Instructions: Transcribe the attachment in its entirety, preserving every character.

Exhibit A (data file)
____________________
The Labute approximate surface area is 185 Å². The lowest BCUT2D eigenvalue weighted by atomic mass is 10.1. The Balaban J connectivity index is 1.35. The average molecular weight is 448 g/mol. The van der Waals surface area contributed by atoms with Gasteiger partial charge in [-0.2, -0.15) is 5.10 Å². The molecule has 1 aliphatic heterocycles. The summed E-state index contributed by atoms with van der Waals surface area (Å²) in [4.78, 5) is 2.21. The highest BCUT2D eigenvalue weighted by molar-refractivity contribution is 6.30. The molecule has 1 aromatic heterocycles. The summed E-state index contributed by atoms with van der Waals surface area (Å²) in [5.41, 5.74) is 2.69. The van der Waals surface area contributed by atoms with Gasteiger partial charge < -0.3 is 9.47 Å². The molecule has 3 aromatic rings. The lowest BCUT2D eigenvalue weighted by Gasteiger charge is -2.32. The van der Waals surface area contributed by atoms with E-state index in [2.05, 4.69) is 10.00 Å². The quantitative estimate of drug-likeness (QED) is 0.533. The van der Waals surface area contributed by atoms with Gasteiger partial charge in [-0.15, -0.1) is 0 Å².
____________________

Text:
The Labute approximate surface area is 185 Å². The lowest BCUT2D eigenvalue weighted by atomic mass is 10.1. The Balaban J connectivity index is 1.35. The average molecular weight is 448 g/mol. The van der Waals surface area contributed by atoms with Gasteiger partial charge in [-0.2, -0.15) is 5.10 Å². The molecule has 1 aliphatic heterocycles. The summed E-state index contributed by atoms with van der Waals surface area (Å²) in [4.78, 5) is 2.21. The highest BCUT2D eigenvalue weighted by molar-refractivity contribution is 6.30. The molecule has 1 aromatic heterocycles. The summed E-state index contributed by atoms with van der Waals surface area (Å²) in [5.41, 5.74) is 2.69. The van der Waals surface area contributed by atoms with Gasteiger partial charge < -0.3 is 9.47 Å². The molecule has 3 aromatic rings. The lowest BCUT2D eigenvalue weighted by Gasteiger charge is -2.32. The van der Waals surface area contributed by atoms with E-state index in [2.05, 4.69) is 10.00 Å². The quantitative estimate of drug-likeness (QED) is 0.533. The van der Waals surface area contributed by atoms with Gasteiger partial charge in [-0.15, -0.1) is 0 Å².